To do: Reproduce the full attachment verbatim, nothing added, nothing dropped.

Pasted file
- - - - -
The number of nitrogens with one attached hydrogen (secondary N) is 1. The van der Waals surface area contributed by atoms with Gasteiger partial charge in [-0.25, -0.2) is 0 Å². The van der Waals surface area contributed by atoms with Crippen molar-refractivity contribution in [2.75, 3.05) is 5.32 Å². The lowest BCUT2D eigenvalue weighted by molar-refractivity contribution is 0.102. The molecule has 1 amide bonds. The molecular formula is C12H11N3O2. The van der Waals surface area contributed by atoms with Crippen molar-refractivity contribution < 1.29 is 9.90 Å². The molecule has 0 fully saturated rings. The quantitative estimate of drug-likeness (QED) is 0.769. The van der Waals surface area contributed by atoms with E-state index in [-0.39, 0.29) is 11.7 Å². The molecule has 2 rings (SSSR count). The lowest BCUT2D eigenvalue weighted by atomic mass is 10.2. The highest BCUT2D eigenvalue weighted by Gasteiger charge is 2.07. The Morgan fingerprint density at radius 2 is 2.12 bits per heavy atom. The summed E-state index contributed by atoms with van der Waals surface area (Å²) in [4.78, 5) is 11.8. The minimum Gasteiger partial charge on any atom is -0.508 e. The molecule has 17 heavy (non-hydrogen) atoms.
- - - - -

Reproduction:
The number of nitrogens with one attached hydrogen (secondary N) is 1. The van der Waals surface area contributed by atoms with Gasteiger partial charge in [-0.25, -0.2) is 0 Å². The van der Waals surface area contributed by atoms with Crippen molar-refractivity contribution in [2.75, 3.05) is 5.32 Å². The lowest BCUT2D eigenvalue weighted by molar-refractivity contribution is 0.102. The molecule has 1 amide bonds. The molecular formula is C12H11N3O2. The van der Waals surface area contributed by atoms with Crippen molar-refractivity contribution < 1.29 is 9.90 Å². The molecule has 0 fully saturated rings. The quantitative estimate of drug-likeness (QED) is 0.769. The van der Waals surface area contributed by atoms with E-state index in [-0.39, 0.29) is 11.7 Å². The molecule has 2 rings (SSSR count). The lowest BCUT2D eigenvalue weighted by atomic mass is 10.2. The highest BCUT2D eigenvalue weighted by Gasteiger charge is 2.07. The Morgan fingerprint density at radius 2 is 2.12 bits per heavy atom. The summed E-state index contributed by atoms with van der Waals surface area (Å²) in [4.78, 5) is 11.8. The minimum Gasteiger partial charge on any atom is -0.508 e. The molecule has 17 heavy (non-hydrogen) atoms.